Marketing Reforms Agriculture Marketing

Agricultural Marketing in India
Agricultural Marketing continues to be the mainstay of life for majority of the Indian population. It contributes around 25% of the GDP and employs 65% of the workforce in the country. The Government of India under the ministry of agriculture has also set up specific commodity Boards and export promotion council for monitoring and boosting the production,consumption,marketing and export of various agricultural commodities. Some of these organisations /boards are Cotton Corporation of India (CCI), Jute Corporation of India (JCI), Tea Board, Coffee Board, Spice Board, National Horticulture Board (NHB), National Agricultural Marketing Federation (NAFED), Agricultural Products Export Development Authority (APEDA), etc.

Most agricultural commodity markets generally operates under the normal forces of demand and supply. However, with a view to protect farmer’s interest and to encourage increased production, the government also fixes minimum support price (MSP) for some crops like Paddy, Wheat, Jute etc. as public policy instruments.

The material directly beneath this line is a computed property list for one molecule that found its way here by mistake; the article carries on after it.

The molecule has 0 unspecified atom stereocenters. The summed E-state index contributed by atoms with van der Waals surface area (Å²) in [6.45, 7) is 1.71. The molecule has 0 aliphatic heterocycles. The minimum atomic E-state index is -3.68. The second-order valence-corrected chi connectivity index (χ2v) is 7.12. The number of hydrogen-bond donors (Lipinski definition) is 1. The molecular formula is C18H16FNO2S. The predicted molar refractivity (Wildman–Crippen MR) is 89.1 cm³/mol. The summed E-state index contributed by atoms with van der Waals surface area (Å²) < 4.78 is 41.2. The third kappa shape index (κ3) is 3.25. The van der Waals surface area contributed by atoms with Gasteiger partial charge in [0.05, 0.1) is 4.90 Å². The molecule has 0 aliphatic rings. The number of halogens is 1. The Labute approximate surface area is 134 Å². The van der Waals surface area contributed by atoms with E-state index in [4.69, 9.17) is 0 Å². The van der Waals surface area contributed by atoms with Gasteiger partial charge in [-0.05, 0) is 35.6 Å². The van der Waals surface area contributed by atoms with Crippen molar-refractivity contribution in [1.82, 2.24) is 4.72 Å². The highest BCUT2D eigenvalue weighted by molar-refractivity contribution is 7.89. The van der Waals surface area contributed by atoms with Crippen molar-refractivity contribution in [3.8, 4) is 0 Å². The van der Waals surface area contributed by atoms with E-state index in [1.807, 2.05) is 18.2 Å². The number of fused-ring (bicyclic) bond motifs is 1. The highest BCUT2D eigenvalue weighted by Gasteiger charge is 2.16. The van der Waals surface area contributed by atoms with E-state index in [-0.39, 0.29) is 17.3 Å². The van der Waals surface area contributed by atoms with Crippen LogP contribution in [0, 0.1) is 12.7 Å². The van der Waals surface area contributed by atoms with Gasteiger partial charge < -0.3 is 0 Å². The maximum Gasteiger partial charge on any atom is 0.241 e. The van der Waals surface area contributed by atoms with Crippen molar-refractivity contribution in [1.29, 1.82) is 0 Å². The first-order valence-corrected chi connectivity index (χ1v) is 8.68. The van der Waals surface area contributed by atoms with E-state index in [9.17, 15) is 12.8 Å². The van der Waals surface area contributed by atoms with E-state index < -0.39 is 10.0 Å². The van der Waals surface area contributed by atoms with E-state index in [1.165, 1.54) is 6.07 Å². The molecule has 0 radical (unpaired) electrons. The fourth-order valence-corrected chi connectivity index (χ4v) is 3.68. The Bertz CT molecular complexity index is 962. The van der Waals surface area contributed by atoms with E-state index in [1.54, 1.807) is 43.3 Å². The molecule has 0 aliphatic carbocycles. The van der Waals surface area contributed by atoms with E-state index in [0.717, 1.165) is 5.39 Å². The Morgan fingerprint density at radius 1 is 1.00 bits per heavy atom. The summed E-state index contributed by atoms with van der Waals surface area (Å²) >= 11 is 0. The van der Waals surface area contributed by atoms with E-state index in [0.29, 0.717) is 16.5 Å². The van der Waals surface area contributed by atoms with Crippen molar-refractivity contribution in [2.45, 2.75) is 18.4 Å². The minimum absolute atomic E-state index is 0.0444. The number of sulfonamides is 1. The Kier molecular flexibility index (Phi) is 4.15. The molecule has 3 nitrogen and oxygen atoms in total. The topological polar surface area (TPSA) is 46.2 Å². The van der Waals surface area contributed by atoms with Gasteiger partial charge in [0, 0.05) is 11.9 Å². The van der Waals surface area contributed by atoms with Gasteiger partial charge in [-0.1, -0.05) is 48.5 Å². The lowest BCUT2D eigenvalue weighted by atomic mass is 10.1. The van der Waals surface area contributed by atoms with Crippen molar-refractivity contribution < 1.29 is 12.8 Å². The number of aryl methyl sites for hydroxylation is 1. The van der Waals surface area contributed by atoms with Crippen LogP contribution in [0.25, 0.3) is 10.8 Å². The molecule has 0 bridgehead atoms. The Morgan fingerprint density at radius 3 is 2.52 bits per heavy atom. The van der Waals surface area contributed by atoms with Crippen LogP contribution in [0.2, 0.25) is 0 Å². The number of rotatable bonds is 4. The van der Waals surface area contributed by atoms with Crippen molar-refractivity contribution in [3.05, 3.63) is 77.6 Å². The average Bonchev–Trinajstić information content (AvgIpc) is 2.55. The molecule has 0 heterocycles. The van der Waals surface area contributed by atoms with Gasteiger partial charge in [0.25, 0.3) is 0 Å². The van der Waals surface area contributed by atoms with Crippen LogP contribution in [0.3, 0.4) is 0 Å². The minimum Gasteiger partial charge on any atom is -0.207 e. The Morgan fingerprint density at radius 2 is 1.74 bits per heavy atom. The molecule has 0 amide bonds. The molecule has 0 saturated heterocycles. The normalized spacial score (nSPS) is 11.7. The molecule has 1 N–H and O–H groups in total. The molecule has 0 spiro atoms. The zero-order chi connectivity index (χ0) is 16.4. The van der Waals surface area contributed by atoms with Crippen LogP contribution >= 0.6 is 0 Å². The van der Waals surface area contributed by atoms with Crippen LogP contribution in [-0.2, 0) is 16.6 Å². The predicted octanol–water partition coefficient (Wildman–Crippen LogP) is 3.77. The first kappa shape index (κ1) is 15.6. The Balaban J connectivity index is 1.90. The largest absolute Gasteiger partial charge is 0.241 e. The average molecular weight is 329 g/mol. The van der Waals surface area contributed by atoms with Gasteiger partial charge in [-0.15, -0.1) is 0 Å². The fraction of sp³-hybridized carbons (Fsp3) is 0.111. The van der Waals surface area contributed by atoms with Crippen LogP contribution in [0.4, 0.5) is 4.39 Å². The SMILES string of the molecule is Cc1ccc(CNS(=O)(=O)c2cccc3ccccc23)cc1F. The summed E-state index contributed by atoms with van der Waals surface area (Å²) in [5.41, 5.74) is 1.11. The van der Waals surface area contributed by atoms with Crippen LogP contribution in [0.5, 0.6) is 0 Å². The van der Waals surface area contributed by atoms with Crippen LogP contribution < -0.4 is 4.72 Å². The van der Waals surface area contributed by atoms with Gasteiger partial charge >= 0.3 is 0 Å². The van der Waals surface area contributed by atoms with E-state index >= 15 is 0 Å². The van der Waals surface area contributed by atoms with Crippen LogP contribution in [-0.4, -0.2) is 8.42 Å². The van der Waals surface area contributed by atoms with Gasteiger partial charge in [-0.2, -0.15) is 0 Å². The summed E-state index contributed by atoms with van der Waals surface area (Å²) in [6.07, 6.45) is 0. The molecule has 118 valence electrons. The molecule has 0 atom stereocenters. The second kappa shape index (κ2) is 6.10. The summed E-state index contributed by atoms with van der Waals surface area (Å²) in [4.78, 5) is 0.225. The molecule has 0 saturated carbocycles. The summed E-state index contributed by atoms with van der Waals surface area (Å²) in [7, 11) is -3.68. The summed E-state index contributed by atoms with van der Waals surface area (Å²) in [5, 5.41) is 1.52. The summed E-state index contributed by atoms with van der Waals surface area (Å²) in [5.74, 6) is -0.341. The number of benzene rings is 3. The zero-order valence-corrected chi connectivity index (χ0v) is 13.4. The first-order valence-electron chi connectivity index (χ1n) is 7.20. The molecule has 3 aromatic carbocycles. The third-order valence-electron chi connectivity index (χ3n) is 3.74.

The government also promotes organised marketing of agricultural commodities in the country through a network of regulated markets. There are 7161 Wholesale Regulated Markets in the country as on 31.3.2001. Besides, there are also 7293 Wholesale Markets and 27,294 Rural Periodic.

For more information visit Directorate of Marketing and Inspection

The advent of regulated markets Regulated markets have helped in mitigating the market handicaps of producers/sellers at the wholesale assembling level. But, the rural periodic markets in general, and the tribal markets in particular, remained out of its developmental ambit. It was envisaged that physical markets with facilities and services would attract the farmers and the buyers creating competitive trade environment thereby offering best of the prices to the producers/sellers. Presently, about 23 Agricultural Produce Market Acts are in force in various States and UT in the country for enforcing and facilitating organised agricultural marketing functions. Besides in most States, there are a number of rural primary markets (Hats) which serves, on an average, an area within a radius of 8-16 KM. The secondary assembling market serves, on an average, about 500 Sq.Km.